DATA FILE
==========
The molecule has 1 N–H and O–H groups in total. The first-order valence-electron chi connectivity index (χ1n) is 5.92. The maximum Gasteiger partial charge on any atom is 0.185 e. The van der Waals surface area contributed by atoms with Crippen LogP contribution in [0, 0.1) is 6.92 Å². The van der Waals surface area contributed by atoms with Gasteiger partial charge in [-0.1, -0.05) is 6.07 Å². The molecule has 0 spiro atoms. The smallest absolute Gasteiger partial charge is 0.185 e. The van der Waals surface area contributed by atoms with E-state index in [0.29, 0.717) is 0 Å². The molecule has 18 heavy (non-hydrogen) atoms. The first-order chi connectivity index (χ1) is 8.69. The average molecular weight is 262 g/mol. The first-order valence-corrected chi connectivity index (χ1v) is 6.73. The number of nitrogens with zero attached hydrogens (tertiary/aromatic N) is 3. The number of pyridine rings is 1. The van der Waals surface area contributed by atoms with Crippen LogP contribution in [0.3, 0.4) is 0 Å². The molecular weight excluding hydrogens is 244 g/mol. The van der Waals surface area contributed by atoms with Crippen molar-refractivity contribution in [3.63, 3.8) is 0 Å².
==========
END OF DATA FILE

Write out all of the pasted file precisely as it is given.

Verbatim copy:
The molecule has 1 N–H and O–H groups in total. The first-order valence-electron chi connectivity index (χ1n) is 5.92. The maximum Gasteiger partial charge on any atom is 0.185 e. The van der Waals surface area contributed by atoms with Crippen LogP contribution in [0, 0.1) is 6.92 Å². The van der Waals surface area contributed by atoms with Gasteiger partial charge in [-0.1, -0.05) is 6.07 Å². The molecule has 0 spiro atoms. The smallest absolute Gasteiger partial charge is 0.185 e. The van der Waals surface area contributed by atoms with E-state index in [0.29, 0.717) is 0 Å². The molecule has 18 heavy (non-hydrogen) atoms. The first-order chi connectivity index (χ1) is 8.69. The average molecular weight is 262 g/mol. The first-order valence-corrected chi connectivity index (χ1v) is 6.73. The number of nitrogens with zero attached hydrogens (tertiary/aromatic N) is 3. The number of pyridine rings is 1. The van der Waals surface area contributed by atoms with Crippen LogP contribution in [0.3, 0.4) is 0 Å². The molecular weight excluding hydrogens is 244 g/mol. The van der Waals surface area contributed by atoms with Crippen molar-refractivity contribution in [3.63, 3.8) is 0 Å².